Predrag Stojakovic, commonly called Peja Stojakovic, is one of the most popular and successful professional basketball players to come out of Serbia in the history of the sport. Peja, a small forward born in Croatia, to Serbian parents, had a tumultuous childhood as his family was busy trying to escape the Yugoslav wars. Fleeing to Belgrade, Peja grew up with a love for basketball, making his way into the professional league with Red Star Belgrade.
In 1992-93, Peja had his first professional season with Red Star and his ability was unmistakably blatant as he led the team to the 1992-93 national championships. He moved to Greece in 1994 and became a Greek citizen, joining PAOK BC the same year.
Stojakovic was a humungous asset to PAOK BC and in his five seasons with the team, had many memorable moments including a match-winning last-second three-pointer that gave PAOK the win over arch-rivals Olympiacos during the semi-finals of the Playoffs. The win ended a five-year consecutive title winning run for Olympiacos as the champions of Greece and led PAOK to second place in the championships that season. In 1998, his final year with PAOK BC, Peja averaged 23.9 points per game with 4.9 rebounds and 2.5 assists while stealing at 1.2 per game.
Peja Stojakovic had already declared for the 1996 NBA Draft, while still playing for PAOK BC in Greece. After being signed at 14th overall, by the Sacramento Kings, Stojakovic was sent back to PAOK BC to continue playing there and gaining in experience. The Kings finally decided to bring him on before the 1998-99 lockout-marred season in the NBA.
Peja had two seasons on the bench, playing just 48 games in 1998-99 and 74 in 1999-2000. His figures were pretty average until the 2000-01 season when the world was introduced to the real Peja Stojakovic.
Starting all 75 games he played in 2000-01, Stojakovic was named second in the race for the 2001 Most Improved Player Award after ending the season with 20.4 points per game and 5.8 rebounds per game. His shooting from behind the arc stood at .400 and his playing time was at 38.7 minutes per game.
In 2001-02, Stojakovic was available for just 71 games, due to injury, however he played impressively at 21.2 points per game with 2.5 assists (a career-high) and 5.3 rebounds per game. He was .416% from behind the arc while his field goal % stood at a career-high .484. These numbers were impressive enough to get him into the NBA All-Star Game, his first of three successive appearances. He won the first of his two 3-point shooting contest titles at the 2002 NBA All-Star Weekend.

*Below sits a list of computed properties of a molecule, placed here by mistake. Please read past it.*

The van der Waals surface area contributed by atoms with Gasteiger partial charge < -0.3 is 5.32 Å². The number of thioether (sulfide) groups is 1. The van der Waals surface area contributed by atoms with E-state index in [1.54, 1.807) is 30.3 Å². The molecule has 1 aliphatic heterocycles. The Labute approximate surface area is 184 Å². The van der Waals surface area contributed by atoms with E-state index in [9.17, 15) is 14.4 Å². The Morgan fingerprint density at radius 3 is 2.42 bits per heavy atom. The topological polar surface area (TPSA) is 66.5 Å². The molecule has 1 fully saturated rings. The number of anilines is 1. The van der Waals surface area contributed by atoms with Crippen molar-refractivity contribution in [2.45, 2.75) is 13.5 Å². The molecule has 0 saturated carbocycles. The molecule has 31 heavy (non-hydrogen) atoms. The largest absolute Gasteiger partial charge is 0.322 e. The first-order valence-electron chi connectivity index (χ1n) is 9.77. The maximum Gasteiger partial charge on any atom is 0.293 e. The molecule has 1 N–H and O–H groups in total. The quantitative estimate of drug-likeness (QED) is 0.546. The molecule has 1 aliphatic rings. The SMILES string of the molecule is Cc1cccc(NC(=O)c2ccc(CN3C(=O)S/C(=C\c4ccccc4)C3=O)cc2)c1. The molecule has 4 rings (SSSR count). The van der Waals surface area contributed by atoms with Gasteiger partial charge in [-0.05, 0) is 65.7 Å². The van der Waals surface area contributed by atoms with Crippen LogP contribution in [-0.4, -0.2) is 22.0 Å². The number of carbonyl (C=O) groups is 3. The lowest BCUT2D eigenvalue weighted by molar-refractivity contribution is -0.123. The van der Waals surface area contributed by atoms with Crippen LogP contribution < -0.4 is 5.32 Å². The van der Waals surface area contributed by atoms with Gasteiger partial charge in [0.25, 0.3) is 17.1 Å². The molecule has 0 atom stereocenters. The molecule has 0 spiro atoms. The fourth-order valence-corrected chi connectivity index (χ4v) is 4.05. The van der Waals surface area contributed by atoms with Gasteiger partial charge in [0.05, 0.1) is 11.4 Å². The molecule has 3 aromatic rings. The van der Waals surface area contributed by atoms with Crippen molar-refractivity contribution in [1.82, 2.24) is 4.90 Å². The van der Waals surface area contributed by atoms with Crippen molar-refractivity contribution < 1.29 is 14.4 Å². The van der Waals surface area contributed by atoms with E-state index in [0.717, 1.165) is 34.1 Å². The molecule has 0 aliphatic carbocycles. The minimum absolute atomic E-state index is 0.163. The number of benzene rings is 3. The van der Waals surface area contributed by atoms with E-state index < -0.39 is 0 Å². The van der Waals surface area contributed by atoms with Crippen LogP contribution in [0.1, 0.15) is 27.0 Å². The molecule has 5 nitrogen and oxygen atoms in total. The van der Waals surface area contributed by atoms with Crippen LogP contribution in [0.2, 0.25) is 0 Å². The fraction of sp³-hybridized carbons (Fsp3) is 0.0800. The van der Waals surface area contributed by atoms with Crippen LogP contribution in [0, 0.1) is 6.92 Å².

In 2002-03, his scoring average dropped to 19.2 however Peja had developed as a 3-point specialist and his skill was there for all to see as he went on to win the 3-point shooting contest at the All-Star Weekend. His second appearance at the All-Star Game came in 2002-03 while his third came in 2003-04 after a career-high 24.2 points per season performance. In the same year, Peja also had career highs in rebounds (6.3 per game) and steals (1.3 per game) along with 81 starts in 81 games and 40.3 minutes per game.
Peja was fourth in the 2003-04 MVP race and was named to the All-NBA Second Team. His .933 free throw percentage was the best in the NBA that season as were his 240 3-pointers.
In 2004-05, Peja missed 16 games due to injury but still had a 20.1 points per game average for the year, his last complete season with the Kings. After 31 games in 2005-06 for the Kings, Stojakovic moved to the Indiana Pacers in exchange for Ron Artest, in January 2006. Despite matching his career-high stats in rebounding, Peja failed to help the team past the first round of the playoffs after missing all 4 first-round games against the New Jersey Nets.
At the end of the season, Stojakovic was re-signed by the Pacers but the signing was considered to be a way to get something in exchange when Peja was traded out instead of being made a free agent. Peja was traded out to the New Orleans/Oklahoma City Hornets in exchange for the draft rights to Andrew Betts. Stojakovic just played 13 games that season after being hit by multiple injuries. But before being sidelined, Peja managed to hit a career-high 42 points against the Charlotte Bobcats and became the first player in the history of the NBA to open a game with 20 straight points for his team.
Over the next two seasons, Stojakovic continued to be a regular starter for the Hornets although his contribution to the team, in terms of scoring, fell. He dropped to 16.4 points per game in 2007-08 and then to 13.3 points, his lowest since his second season in the NBA.
At the international level Peja has been a regular part of the Serbian national team, leading the team to the 2001 European Championship Gold Medal and the 2002 FIBA World Championship Gold Medal. He was also part of the team when they won the Bronze Medal at the 1999 European Championships.
In 2001, Peja was named as the Eurobasket MVP as well as the Euroscar Player of the Year. He won the Mister Europa Player of the Year twice, in 2001 and then again in 2002.
On an individual level, Peja has numerous statistical records in the NBA:
• Three-pointers made: 4th (All-Time) with 1,571• Free-Throw Percentage: 4th (All-Time) with .8944• Free-Throw Percentage (Playoffs): 6th overall at .903